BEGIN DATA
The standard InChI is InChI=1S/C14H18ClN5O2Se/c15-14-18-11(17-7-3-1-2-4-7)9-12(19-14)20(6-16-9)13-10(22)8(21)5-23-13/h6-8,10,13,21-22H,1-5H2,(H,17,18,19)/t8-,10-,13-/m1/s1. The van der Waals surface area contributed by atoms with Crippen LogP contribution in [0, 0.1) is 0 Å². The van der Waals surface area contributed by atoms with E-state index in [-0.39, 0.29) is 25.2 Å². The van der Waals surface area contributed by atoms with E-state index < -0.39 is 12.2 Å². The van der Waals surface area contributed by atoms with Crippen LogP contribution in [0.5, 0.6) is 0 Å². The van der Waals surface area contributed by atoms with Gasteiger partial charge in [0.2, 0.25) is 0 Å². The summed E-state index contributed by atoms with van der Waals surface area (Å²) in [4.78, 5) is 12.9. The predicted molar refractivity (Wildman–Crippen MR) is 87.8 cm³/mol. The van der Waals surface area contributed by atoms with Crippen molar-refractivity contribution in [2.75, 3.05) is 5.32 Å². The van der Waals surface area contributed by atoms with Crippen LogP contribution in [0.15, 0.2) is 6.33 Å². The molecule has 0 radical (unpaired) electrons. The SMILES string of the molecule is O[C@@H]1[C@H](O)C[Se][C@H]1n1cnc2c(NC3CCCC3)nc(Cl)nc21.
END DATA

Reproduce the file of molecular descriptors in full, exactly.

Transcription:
The standard InChI is InChI=1S/C14H18ClN5O2Se/c15-14-18-11(17-7-3-1-2-4-7)9-12(19-14)20(6-16-9)13-10(22)8(21)5-23-13/h6-8,10,13,21-22H,1-5H2,(H,17,18,19)/t8-,10-,13-/m1/s1. The van der Waals surface area contributed by atoms with Crippen LogP contribution in [0, 0.1) is 0 Å². The van der Waals surface area contributed by atoms with E-state index in [-0.39, 0.29) is 25.2 Å². The van der Waals surface area contributed by atoms with E-state index < -0.39 is 12.2 Å². The van der Waals surface area contributed by atoms with Crippen LogP contribution in [0.5, 0.6) is 0 Å². The van der Waals surface area contributed by atoms with Gasteiger partial charge in [0.2, 0.25) is 0 Å². The summed E-state index contributed by atoms with van der Waals surface area (Å²) in [4.78, 5) is 12.9. The predicted molar refractivity (Wildman–Crippen MR) is 87.8 cm³/mol. The van der Waals surface area contributed by atoms with Crippen molar-refractivity contribution in [2.75, 3.05) is 5.32 Å². The van der Waals surface area contributed by atoms with Crippen LogP contribution in [0.15, 0.2) is 6.33 Å². The molecule has 0 radical (unpaired) electrons. The SMILES string of the molecule is O[C@@H]1[C@H](O)C[Se][C@H]1n1cnc2c(NC3CCCC3)nc(Cl)nc21.